Emma Stone, 35, revealed why it was important to work with intimacy coordinator Elle McAlpine while making her film Poor Things, in a new interview. The actress, who recently attended a screening of the movie in London, England with director Yorgos Lanthimos, opened up about the safety she felt when having to act through the most intimate scenes.
“I don’t think having an intimacy coordinator is even a choice anymore. I think in the past five years, the industry has changed a lot for the better,” Emma told NPR. “Having her there felt like having both a safety net and a choreographer and a handhold.”
“She and I would text after a day of doing some of these scenes and just sort of say how we were feeling and what was going on,” she continued. “And it was just this really beautiful relationship that I found extremely, extremely meaningful.”
Emma also mentioned the toll sex scenes and dramatic scenes can take on an actor’s mind.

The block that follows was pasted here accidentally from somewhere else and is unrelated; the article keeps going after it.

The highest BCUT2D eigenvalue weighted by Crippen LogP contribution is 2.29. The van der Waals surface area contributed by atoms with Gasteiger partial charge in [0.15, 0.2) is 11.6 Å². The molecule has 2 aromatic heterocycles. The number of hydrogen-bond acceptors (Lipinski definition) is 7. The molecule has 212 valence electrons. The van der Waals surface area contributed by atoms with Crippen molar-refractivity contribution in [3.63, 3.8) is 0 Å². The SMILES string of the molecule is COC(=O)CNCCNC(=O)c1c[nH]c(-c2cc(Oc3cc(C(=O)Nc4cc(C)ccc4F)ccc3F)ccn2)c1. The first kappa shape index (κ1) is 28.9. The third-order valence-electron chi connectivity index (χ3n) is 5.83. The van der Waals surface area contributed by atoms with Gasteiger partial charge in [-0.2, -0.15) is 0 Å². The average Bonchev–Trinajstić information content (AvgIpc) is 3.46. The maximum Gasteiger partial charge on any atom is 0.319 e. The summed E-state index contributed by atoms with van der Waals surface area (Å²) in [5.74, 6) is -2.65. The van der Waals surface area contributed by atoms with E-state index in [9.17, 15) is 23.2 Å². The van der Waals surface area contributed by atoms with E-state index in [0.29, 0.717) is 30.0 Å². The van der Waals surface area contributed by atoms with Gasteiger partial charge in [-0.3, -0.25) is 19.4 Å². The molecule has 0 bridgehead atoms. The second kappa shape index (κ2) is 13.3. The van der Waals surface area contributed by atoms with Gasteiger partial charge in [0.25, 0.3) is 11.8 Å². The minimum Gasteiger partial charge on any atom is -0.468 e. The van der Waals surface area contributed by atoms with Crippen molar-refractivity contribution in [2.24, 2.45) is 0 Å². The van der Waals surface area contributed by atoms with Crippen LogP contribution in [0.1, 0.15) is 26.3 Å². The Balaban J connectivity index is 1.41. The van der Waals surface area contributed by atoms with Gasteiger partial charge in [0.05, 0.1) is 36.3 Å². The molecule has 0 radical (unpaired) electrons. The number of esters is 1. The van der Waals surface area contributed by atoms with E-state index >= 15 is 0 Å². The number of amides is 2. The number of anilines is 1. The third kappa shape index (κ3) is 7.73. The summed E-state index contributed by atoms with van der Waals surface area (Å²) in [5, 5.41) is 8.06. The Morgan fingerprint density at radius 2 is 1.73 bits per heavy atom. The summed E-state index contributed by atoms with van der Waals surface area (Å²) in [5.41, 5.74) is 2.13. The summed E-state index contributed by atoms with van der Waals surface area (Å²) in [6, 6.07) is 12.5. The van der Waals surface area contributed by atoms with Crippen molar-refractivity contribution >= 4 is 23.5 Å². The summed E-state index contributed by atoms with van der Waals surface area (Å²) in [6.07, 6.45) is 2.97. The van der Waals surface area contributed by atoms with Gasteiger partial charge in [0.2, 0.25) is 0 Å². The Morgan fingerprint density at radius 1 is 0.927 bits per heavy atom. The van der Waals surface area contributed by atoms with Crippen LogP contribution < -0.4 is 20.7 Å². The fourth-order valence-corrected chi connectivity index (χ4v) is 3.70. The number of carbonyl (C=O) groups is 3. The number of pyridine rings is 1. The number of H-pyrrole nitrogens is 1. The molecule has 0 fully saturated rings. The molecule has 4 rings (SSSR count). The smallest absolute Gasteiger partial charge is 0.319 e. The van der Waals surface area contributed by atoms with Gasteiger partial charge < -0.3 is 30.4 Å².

“I remember reading something once, that an actor on stage doing a very dramatic scene, and having meltdowns and doing monologues for 90 minutes a night just in theater, your body feels like it’s the equivalent of going through something like a car crash,” she explained. “Because your heart is racing, you’re having these big physical reactions to these emotions that you’re kind of asking yourself to go through.”
“And I think even when you know you’re acting, when you know none of this is real, there’s no real sex happening, this is all choreographed,” she added. “You sometimes underestimate what your body is going through separately.”
Poor Things, which was released in the U.S. on December 8, 2023, is based on Alasdair Gray‘s 1992 novel of the same name. Emma plays the role of Bella Baxter, who is brought back to life and has to relearn how to operate in the world. The film also stars Mark Ruffalo, Willem Dafoe, and Ramy Youssef.
Emma recently also spoke out about what intimidated her about taking on the role. “I definitely didn’t have reservations,” she told ET. “If anything, I just had fear of not living up to how great this character is. She doesn’t follow. She’s never been taught by society what to be — what she’s supposed to be as a woman.”